Effectiveness of Computer Tailoring Versus Peer Support Web-Based Interventions in Promoting Physical Activity Among Insufficiently Active Canadian Adults With Type 2 Diabetes: Protocol for a Randomized Controlled Trial
activity promotion in adult populations with type 2 diabetes. Trial Registration International Standard Randomized Controlled Trial Number (ISRCTN): ISRCTN15747108; http://www.isrctn.com/ISRCTN15747108 (Archived by WebCite at http://www.webcitation.org/6eJTi0m3r) PMID:26869015
Pilot Randomised Controlled Trial of a Web-Based Intervention to Promote Healthy Eating, Physical Activity and Meaningful Social Connections Compared with Usual Care Control in People of Retirement Age Recruited from Workplaces
Lara, Jose; O’Brien, Nicola; Godfrey, Alan; Heaven, Ben; Evans, Elizabeth H.; Lloyd, Scott; Moffatt, Suzanne; Moynihan, Paula J.; Meyer, Thomas D.; Rochester, Lynn; Sniehotta, Falko F.; White, Martin; Mathers, John C.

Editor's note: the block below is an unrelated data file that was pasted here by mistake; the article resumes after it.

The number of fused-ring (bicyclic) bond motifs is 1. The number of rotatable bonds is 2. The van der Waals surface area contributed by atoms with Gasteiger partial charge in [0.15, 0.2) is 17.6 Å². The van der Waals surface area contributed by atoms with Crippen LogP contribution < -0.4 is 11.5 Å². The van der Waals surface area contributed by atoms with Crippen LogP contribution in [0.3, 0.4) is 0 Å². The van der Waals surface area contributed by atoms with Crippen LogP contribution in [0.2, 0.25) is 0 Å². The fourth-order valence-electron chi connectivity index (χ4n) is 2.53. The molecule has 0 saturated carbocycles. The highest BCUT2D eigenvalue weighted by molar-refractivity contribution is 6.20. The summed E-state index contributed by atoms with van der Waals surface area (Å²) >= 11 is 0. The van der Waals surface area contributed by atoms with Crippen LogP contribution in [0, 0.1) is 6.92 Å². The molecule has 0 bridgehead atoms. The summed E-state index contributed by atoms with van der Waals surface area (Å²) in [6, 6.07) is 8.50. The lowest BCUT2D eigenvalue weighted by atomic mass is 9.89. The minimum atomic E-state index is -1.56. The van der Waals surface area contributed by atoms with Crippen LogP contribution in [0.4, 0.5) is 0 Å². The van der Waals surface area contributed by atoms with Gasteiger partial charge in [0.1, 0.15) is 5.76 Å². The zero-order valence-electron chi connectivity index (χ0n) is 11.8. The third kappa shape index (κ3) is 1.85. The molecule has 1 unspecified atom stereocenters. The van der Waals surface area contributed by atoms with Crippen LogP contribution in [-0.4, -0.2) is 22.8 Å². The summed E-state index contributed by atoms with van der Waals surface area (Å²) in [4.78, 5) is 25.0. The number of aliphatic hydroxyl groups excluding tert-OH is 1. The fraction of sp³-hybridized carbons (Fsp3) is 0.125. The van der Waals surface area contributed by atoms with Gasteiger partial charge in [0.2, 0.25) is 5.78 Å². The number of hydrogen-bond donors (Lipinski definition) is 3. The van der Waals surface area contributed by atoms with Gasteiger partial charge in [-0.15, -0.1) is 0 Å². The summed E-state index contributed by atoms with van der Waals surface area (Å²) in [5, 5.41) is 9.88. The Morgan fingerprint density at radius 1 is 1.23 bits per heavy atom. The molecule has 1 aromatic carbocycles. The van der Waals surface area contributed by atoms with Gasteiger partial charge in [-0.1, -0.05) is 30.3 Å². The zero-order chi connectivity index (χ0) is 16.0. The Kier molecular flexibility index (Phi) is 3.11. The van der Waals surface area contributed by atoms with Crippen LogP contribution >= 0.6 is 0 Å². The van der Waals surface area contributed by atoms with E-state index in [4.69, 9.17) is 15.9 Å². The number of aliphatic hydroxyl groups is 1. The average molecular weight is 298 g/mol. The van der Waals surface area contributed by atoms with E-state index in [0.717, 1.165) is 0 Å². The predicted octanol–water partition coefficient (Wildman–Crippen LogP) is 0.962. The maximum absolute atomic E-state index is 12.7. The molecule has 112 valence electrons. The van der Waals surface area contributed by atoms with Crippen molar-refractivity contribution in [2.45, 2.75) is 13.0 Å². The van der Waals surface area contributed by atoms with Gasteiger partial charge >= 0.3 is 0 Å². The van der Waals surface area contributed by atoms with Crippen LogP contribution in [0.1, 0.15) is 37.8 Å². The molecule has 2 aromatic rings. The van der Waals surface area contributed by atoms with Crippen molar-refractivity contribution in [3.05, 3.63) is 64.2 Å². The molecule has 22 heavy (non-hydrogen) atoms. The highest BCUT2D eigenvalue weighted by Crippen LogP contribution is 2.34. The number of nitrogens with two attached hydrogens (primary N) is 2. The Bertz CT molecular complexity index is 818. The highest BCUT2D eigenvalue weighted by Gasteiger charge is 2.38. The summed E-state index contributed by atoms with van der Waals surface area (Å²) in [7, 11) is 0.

Background Lifestyle interventions delivered during the retirement transition might promote healthier ageing. We report a pilot randomised controlled trial (RCT) of a web-based platform (Living, Eating, Activity and Planning through retirement; LEAP) promoting healthy eating (based on a Mediterranean diet (MD)), physical activity (PA) and meaningful social roles. Methods A single blinded, two-arm RCT with individual allocation. Seventy-five adult regular internet users living in Northeast England, within two years of retirement, were recruited via employers and randomised in a 2:1 ratio to receive LEAP or a ‘usual care’ control. Intervention arm participants were provided with a pedometer to encourage self-monitoring of PA goals. Feasibility of the trial design and procedures was established by estimating recruitment and retention rates, and of LEAP from usage data. At baseline and 8-week follow-up, adherence to a MD derived from three 24-hour dietary recalls and seven-day PA by accelerometry were assessed. Healthy ageing outcomes (including measures of physiological function, physical capability, cognition, psychological and social wellbeing) were assessed and acceptability established by compliance with measurement protocols and completion rates. Thematically analysed, semi-structured, qualitative interviews assessed acceptability of the intervention, trial design, procedures and outcome measures. Results Seventy participants completed the trial; 48 (96%) participants in the intervention and 22 (88%) in the control arm. Participants had considerable scope for improvement in diet as assessed by MD score. LEAP was visited a median of 11 times (range 1–80) for a mean total time of 2.5 hours (range 5.5 min– 8.3 hours). ‘Moving more‘, ‘eating well’ and ‘being social’ were the most visited modules. At interview, participants reported that diet and PA modules were important and acceptable within the context of healthy ageing. Participants found both